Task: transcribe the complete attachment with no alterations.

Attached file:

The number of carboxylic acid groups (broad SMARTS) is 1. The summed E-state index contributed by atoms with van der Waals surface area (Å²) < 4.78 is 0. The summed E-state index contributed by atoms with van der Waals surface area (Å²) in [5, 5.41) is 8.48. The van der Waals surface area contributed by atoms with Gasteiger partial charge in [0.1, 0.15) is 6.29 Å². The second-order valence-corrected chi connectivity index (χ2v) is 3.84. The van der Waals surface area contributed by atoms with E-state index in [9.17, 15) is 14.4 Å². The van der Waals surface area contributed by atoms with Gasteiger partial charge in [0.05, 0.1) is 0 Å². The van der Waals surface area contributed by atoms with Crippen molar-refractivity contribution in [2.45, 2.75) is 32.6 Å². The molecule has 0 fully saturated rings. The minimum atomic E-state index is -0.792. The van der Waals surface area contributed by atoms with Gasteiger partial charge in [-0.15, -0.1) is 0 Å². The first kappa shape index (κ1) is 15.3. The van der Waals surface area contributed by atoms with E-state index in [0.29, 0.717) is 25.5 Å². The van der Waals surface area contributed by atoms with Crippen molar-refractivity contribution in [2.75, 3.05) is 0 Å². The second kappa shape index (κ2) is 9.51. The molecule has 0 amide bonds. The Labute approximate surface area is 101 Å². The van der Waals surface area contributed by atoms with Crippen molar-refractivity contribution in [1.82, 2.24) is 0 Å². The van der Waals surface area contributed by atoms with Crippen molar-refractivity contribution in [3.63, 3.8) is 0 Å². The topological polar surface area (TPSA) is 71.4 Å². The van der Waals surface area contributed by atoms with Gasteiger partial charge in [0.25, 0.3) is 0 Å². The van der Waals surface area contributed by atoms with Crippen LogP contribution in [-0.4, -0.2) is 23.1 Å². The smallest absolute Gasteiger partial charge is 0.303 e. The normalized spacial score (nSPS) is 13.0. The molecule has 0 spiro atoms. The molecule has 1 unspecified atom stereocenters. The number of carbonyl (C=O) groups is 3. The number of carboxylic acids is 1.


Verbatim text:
The number of carboxylic acid groups (broad SMARTS) is 1. The summed E-state index contributed by atoms with van der Waals surface area (Å²) < 4.78 is 0. The summed E-state index contributed by atoms with van der Waals surface area (Å²) in [5, 5.41) is 8.48. The van der Waals surface area contributed by atoms with Gasteiger partial charge in [0.1, 0.15) is 6.29 Å². The second-order valence-corrected chi connectivity index (χ2v) is 3.84. The van der Waals surface area contributed by atoms with E-state index in [9.17, 15) is 14.4 Å². The van der Waals surface area contributed by atoms with Gasteiger partial charge in [0.05, 0.1) is 0 Å². The van der Waals surface area contributed by atoms with Crippen molar-refractivity contribution in [2.45, 2.75) is 32.6 Å². The molecule has 0 fully saturated rings. The minimum atomic E-state index is -0.792. The van der Waals surface area contributed by atoms with Gasteiger partial charge in [-0.15, -0.1) is 0 Å². The first kappa shape index (κ1) is 15.3. The van der Waals surface area contributed by atoms with E-state index in [0.29, 0.717) is 25.5 Å². The van der Waals surface area contributed by atoms with Crippen molar-refractivity contribution in [2.75, 3.05) is 0 Å². The second kappa shape index (κ2) is 9.51. The molecule has 0 amide bonds. The Labute approximate surface area is 101 Å². The van der Waals surface area contributed by atoms with Crippen molar-refractivity contribution in [1.82, 2.24) is 0 Å². The van der Waals surface area contributed by atoms with Crippen molar-refractivity contribution in [3.63, 3.8) is 0 Å². The topological polar surface area (TPSA) is 71.4 Å². The van der Waals surface area contributed by atoms with Gasteiger partial charge in [0.25, 0.3) is 0 Å². The van der Waals surface area contributed by atoms with Crippen LogP contribution in [-0.4, -0.2) is 23.1 Å². The smallest absolute Gasteiger partial charge is 0.303 e. The normalized spacial score (nSPS) is 13.0. The molecule has 0 spiro atoms. The molecule has 1 unspecified atom stereocenters. The number of carbonyl (C=O) groups is 3. The number of carboxylic acids is 1.